Afghanistan

Taliban say hold 13 Afghans in troubled south

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KANDAHAR, Afghanistan, June 17 (Reuters) - The Taliban said they had captured 11 Afghan soldiers, a senior police officer and a district chief in Kandahar, just days after U.S.-led and Afghan forces staged a joint operation there against the guerrillas.

Taliban commander Mullah Rahim said the 13 were captured in a raid on Mian Nishin district in the southern region of Kandahar on Thursday.

"We have hidden them somewhere and will decide on their fate following instructions from our leadership," Rahim told Reuters, using a satellite phone belonging to the district police chief.

A senior police officer in Kandahar city confirmed that the phone belonged to the police chief and that authorities had lost touch with the 13.

Mian Nishin was the scene of joint operations by Afghan and U.S.-led forces this week in which government officials said nine guerrillas were killed.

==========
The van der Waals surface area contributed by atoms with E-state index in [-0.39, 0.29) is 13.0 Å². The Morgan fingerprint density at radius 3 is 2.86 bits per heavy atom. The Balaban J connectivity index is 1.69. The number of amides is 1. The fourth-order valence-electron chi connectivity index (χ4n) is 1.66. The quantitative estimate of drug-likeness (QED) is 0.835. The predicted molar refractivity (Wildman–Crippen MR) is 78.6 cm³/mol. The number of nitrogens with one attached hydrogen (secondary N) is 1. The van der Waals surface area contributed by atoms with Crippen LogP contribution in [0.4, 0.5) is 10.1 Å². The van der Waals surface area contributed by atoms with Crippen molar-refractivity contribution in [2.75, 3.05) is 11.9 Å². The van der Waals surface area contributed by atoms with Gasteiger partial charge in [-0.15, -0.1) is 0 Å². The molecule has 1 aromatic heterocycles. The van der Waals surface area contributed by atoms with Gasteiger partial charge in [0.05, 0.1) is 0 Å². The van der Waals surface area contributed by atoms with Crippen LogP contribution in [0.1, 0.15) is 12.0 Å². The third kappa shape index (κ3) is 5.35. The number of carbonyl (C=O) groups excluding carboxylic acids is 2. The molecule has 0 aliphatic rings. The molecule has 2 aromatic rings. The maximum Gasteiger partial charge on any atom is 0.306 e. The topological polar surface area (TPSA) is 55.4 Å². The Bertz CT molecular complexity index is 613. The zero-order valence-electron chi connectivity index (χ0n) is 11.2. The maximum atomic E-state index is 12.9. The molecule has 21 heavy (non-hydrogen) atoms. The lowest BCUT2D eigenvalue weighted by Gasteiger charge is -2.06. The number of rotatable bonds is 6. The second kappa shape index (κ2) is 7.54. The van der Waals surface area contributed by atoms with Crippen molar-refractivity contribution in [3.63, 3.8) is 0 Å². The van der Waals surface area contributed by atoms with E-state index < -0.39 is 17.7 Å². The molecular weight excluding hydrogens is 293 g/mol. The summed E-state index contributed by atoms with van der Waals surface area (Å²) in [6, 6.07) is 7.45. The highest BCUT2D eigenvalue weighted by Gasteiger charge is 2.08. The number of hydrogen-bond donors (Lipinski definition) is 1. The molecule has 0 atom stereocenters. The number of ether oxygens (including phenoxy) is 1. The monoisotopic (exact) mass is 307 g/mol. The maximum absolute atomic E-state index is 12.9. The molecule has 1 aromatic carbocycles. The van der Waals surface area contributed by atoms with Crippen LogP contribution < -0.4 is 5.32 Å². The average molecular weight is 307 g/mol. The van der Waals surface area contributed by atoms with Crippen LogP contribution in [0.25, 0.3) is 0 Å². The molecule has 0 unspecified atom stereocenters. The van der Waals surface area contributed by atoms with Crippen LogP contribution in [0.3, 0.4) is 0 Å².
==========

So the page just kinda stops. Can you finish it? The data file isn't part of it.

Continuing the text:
Recent weeks have seen a surge in Taliban-linked violence in the south and east of Afghanistan, raising feares for the security of parliamentary elections due to be held on Sept. 18.

In another incident on Thursday, three guerrillas were killed while trying to ambush a government convoy in neighbouring Zabul province, provincial spokesman Gulab Shah said.

A Taliban spokesman denied the report and said the Taliban had inflicted losses on the government forces in the ambush.

Kandahar has been the scene of much of the recent violence.

On Monday, four U.S. soldiers were wounded in a suicide attack outside Kandahar city, where at least 20 people lost their lives in a suicide bomb attack on a mosque on June 1.

The Taliban have threatened more violence, and both President Hamid Karzai and U.S. ambassador Zalmay Khalilzad have warned the guerrillas are likely to step up attacks ahead of the elections.

More than 150 insurgents have been killed this year, according to U.S. and government figures. Dozens of government troops and 13 U.S. soldiers from the 20,000-strong U.S-led foreign force hunting the militants have also died since March.

U.S.-led forces overthrew the Taliban in late 2001 after they refused to hand over al Qaeda chief Osama bin Laden, the architect of Sept. 11 attacks on the United States.

On Thursday, Khalilzad said he did not believe bin Laden or Taliban leader Mullah Mohammad Omar were in Afghanistan. He was responding to comments by a senior Taliban commander the previous day who said bin Laden was in good health and that Omar was in direct command of Taliban forces in Afghanistan.

Reuters - Thomson Reuters Foundation
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